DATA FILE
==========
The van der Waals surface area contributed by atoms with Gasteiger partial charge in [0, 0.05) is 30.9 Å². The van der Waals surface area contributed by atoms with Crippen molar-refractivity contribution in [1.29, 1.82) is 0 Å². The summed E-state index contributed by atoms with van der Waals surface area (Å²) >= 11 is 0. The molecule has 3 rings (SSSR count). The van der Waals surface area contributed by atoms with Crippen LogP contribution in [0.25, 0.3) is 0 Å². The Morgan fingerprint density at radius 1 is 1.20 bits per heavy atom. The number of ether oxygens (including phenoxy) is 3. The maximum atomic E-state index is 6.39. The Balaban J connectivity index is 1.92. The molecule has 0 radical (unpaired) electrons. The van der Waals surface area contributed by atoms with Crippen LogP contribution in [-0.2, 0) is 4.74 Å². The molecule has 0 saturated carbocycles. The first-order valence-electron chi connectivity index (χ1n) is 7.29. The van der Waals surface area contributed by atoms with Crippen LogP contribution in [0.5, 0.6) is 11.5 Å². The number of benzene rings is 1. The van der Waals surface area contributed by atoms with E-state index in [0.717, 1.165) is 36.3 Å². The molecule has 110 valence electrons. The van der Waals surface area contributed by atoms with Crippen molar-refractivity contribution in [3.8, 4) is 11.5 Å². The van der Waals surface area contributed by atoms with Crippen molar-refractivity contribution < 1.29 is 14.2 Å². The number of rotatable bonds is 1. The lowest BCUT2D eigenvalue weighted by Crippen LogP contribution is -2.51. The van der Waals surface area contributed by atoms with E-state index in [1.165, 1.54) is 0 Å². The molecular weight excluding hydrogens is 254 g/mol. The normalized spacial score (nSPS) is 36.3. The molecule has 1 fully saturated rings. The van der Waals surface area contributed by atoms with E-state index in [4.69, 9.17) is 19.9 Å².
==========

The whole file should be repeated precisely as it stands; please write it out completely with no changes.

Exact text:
The van der Waals surface area contributed by atoms with Gasteiger partial charge in [0, 0.05) is 30.9 Å². The van der Waals surface area contributed by atoms with Crippen molar-refractivity contribution in [1.29, 1.82) is 0 Å². The summed E-state index contributed by atoms with van der Waals surface area (Å²) >= 11 is 0. The molecule has 3 rings (SSSR count). The van der Waals surface area contributed by atoms with Crippen LogP contribution in [0.25, 0.3) is 0 Å². The Morgan fingerprint density at radius 1 is 1.20 bits per heavy atom. The number of ether oxygens (including phenoxy) is 3. The maximum atomic E-state index is 6.39. The Balaban J connectivity index is 1.92. The molecule has 0 radical (unpaired) electrons. The van der Waals surface area contributed by atoms with Crippen LogP contribution in [-0.2, 0) is 4.74 Å². The molecule has 0 saturated carbocycles. The first-order valence-electron chi connectivity index (χ1n) is 7.29. The van der Waals surface area contributed by atoms with Crippen LogP contribution in [0.5, 0.6) is 11.5 Å². The number of benzene rings is 1. The van der Waals surface area contributed by atoms with E-state index in [0.717, 1.165) is 36.3 Å². The molecule has 110 valence electrons. The van der Waals surface area contributed by atoms with Crippen molar-refractivity contribution in [3.8, 4) is 11.5 Å². The van der Waals surface area contributed by atoms with Crippen molar-refractivity contribution < 1.29 is 14.2 Å². The number of rotatable bonds is 1. The lowest BCUT2D eigenvalue weighted by Crippen LogP contribution is -2.51. The van der Waals surface area contributed by atoms with E-state index in [1.165, 1.54) is 0 Å². The molecular weight excluding hydrogens is 254 g/mol. The normalized spacial score (nSPS) is 36.3. The molecule has 1 fully saturated rings. The van der Waals surface area contributed by atoms with E-state index in [4.69, 9.17) is 19.9 Å².